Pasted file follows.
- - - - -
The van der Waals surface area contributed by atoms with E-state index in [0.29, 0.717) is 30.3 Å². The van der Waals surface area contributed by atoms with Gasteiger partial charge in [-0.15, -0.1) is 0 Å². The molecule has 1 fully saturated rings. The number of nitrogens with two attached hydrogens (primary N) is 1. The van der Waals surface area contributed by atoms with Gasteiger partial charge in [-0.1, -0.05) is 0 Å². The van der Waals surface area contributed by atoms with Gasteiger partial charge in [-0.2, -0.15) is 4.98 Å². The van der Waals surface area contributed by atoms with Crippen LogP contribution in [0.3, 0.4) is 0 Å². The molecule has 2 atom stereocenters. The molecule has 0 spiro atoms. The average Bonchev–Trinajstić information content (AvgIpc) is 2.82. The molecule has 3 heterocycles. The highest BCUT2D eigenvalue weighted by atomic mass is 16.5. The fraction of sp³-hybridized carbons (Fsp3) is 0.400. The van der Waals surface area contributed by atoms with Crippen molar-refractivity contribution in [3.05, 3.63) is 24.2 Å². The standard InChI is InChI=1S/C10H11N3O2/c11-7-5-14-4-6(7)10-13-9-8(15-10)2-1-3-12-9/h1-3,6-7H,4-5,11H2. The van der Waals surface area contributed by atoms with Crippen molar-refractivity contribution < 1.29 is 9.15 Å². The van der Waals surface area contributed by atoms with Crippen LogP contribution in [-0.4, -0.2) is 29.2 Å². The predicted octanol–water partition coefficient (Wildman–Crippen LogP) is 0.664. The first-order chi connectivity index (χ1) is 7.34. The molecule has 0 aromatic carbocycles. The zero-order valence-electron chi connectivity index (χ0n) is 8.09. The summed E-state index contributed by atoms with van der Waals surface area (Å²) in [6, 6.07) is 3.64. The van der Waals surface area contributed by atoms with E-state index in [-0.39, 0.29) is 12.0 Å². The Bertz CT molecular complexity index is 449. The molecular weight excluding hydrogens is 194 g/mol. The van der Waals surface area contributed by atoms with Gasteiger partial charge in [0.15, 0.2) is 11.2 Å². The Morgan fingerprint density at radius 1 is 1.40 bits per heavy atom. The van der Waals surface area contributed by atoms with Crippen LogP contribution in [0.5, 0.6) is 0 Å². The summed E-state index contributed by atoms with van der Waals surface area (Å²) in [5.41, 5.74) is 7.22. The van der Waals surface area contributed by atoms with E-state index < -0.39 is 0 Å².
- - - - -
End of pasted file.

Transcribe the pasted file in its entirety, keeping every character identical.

The van der Waals surface area contributed by atoms with E-state index in [0.29, 0.717) is 30.3 Å². The van der Waals surface area contributed by atoms with Gasteiger partial charge in [-0.15, -0.1) is 0 Å². The molecule has 1 fully saturated rings. The number of nitrogens with two attached hydrogens (primary N) is 1. The van der Waals surface area contributed by atoms with Gasteiger partial charge in [-0.1, -0.05) is 0 Å². The van der Waals surface area contributed by atoms with Gasteiger partial charge in [-0.2, -0.15) is 4.98 Å². The van der Waals surface area contributed by atoms with Crippen LogP contribution in [0.3, 0.4) is 0 Å². The molecule has 2 atom stereocenters. The molecule has 0 spiro atoms. The average Bonchev–Trinajstić information content (AvgIpc) is 2.82. The molecule has 3 heterocycles. The highest BCUT2D eigenvalue weighted by atomic mass is 16.5. The fraction of sp³-hybridized carbons (Fsp3) is 0.400. The van der Waals surface area contributed by atoms with Crippen molar-refractivity contribution in [3.05, 3.63) is 24.2 Å². The standard InChI is InChI=1S/C10H11N3O2/c11-7-5-14-4-6(7)10-13-9-8(15-10)2-1-3-12-9/h1-3,6-7H,4-5,11H2. The van der Waals surface area contributed by atoms with Crippen molar-refractivity contribution < 1.29 is 9.15 Å². The van der Waals surface area contributed by atoms with Crippen LogP contribution in [-0.4, -0.2) is 29.2 Å². The predicted octanol–water partition coefficient (Wildman–Crippen LogP) is 0.664. The first-order chi connectivity index (χ1) is 7.34. The molecule has 0 aromatic carbocycles. The zero-order valence-electron chi connectivity index (χ0n) is 8.09. The summed E-state index contributed by atoms with van der Waals surface area (Å²) in [6, 6.07) is 3.64. The van der Waals surface area contributed by atoms with E-state index in [-0.39, 0.29) is 12.0 Å². The Bertz CT molecular complexity index is 449. The molecular weight excluding hydrogens is 194 g/mol. The van der Waals surface area contributed by atoms with Gasteiger partial charge in [0.15, 0.2) is 11.2 Å². The Morgan fingerprint density at radius 1 is 1.40 bits per heavy atom. The van der Waals surface area contributed by atoms with Crippen LogP contribution in [0.5, 0.6) is 0 Å². The summed E-state index contributed by atoms with van der Waals surface area (Å²) in [5.41, 5.74) is 7.22. The van der Waals surface area contributed by atoms with E-state index < -0.39 is 0 Å².